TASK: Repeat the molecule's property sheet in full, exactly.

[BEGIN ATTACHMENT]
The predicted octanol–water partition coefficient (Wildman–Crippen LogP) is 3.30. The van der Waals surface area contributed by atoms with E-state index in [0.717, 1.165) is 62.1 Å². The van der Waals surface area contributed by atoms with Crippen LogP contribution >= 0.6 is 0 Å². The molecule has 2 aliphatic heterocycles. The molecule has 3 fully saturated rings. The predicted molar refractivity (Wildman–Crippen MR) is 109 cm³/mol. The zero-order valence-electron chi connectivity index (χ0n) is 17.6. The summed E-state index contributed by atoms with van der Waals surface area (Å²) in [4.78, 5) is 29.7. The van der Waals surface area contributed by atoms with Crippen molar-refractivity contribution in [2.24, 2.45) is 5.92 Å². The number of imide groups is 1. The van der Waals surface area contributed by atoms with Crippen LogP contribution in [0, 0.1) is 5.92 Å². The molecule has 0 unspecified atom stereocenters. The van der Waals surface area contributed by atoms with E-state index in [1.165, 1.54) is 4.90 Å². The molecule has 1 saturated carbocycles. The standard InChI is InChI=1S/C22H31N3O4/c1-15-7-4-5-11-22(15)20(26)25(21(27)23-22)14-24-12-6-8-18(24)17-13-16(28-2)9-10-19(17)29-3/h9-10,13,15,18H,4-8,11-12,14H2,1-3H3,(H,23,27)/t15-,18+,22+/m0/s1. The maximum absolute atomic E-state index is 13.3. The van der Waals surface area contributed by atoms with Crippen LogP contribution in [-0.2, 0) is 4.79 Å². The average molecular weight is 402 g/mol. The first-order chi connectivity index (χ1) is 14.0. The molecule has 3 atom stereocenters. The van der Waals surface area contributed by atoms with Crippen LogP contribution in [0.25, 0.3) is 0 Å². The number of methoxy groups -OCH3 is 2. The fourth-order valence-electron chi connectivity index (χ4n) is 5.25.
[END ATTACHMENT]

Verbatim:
The predicted octanol–water partition coefficient (Wildman–Crippen LogP) is 3.30. The van der Waals surface area contributed by atoms with E-state index in [0.717, 1.165) is 62.1 Å². The van der Waals surface area contributed by atoms with Crippen LogP contribution >= 0.6 is 0 Å². The molecule has 2 aliphatic heterocycles. The molecule has 3 fully saturated rings. The predicted molar refractivity (Wildman–Crippen MR) is 109 cm³/mol. The zero-order valence-electron chi connectivity index (χ0n) is 17.6. The summed E-state index contributed by atoms with van der Waals surface area (Å²) in [4.78, 5) is 29.7. The van der Waals surface area contributed by atoms with Crippen molar-refractivity contribution in [2.24, 2.45) is 5.92 Å². The number of imide groups is 1. The van der Waals surface area contributed by atoms with Crippen LogP contribution in [0, 0.1) is 5.92 Å². The molecule has 0 unspecified atom stereocenters. The van der Waals surface area contributed by atoms with E-state index in [1.165, 1.54) is 4.90 Å². The molecule has 1 saturated carbocycles. The standard InChI is InChI=1S/C22H31N3O4/c1-15-7-4-5-11-22(15)20(26)25(21(27)23-22)14-24-12-6-8-18(24)17-13-16(28-2)9-10-19(17)29-3/h9-10,13,15,18H,4-8,11-12,14H2,1-3H3,(H,23,27)/t15-,18+,22+/m0/s1. The maximum absolute atomic E-state index is 13.3. The van der Waals surface area contributed by atoms with Crippen LogP contribution in [-0.2, 0) is 4.79 Å². The average molecular weight is 402 g/mol. The first-order chi connectivity index (χ1) is 14.0. The molecule has 3 atom stereocenters. The van der Waals surface area contributed by atoms with Crippen LogP contribution in [0.25, 0.3) is 0 Å². The number of methoxy groups -OCH3 is 2. The fourth-order valence-electron chi connectivity index (χ4n) is 5.25.